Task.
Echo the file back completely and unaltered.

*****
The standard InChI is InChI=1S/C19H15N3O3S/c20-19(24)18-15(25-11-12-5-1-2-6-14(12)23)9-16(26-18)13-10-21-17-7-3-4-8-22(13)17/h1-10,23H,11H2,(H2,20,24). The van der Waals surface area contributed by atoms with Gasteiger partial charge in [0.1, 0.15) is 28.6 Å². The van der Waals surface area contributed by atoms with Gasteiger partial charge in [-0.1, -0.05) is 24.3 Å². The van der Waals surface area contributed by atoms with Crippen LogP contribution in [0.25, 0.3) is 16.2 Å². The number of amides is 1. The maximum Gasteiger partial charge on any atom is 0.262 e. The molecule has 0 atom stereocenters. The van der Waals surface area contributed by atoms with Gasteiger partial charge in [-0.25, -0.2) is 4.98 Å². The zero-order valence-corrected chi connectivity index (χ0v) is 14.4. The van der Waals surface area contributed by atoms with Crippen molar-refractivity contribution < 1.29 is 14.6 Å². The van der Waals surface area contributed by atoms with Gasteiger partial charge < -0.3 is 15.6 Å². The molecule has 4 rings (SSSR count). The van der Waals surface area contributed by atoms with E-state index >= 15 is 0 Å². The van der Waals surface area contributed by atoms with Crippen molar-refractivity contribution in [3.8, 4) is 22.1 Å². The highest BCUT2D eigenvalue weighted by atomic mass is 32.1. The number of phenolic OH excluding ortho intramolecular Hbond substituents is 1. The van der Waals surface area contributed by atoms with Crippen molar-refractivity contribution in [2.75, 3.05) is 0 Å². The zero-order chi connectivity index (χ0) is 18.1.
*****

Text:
The standard InChI is InChI=1S/C19H15N3O3S/c20-19(24)18-15(25-11-12-5-1-2-6-14(12)23)9-16(26-18)13-10-21-17-7-3-4-8-22(13)17/h1-10,23H,11H2,(H2,20,24). The van der Waals surface area contributed by atoms with Gasteiger partial charge in [0.1, 0.15) is 28.6 Å². The van der Waals surface area contributed by atoms with Gasteiger partial charge in [-0.1, -0.05) is 24.3 Å². The van der Waals surface area contributed by atoms with Crippen LogP contribution in [0.25, 0.3) is 16.2 Å². The number of amides is 1. The maximum Gasteiger partial charge on any atom is 0.262 e. The molecule has 0 atom stereocenters. The van der Waals surface area contributed by atoms with Gasteiger partial charge in [-0.25, -0.2) is 4.98 Å². The zero-order valence-corrected chi connectivity index (χ0v) is 14.4. The van der Waals surface area contributed by atoms with Crippen molar-refractivity contribution < 1.29 is 14.6 Å². The van der Waals surface area contributed by atoms with Gasteiger partial charge < -0.3 is 15.6 Å². The molecule has 4 rings (SSSR count). The van der Waals surface area contributed by atoms with E-state index >= 15 is 0 Å². The van der Waals surface area contributed by atoms with Crippen molar-refractivity contribution in [3.8, 4) is 22.1 Å². The highest BCUT2D eigenvalue weighted by atomic mass is 32.1. The number of phenolic OH excluding ortho intramolecular Hbond substituents is 1. The van der Waals surface area contributed by atoms with Crippen molar-refractivity contribution in [2.75, 3.05) is 0 Å². The zero-order chi connectivity index (χ0) is 18.1.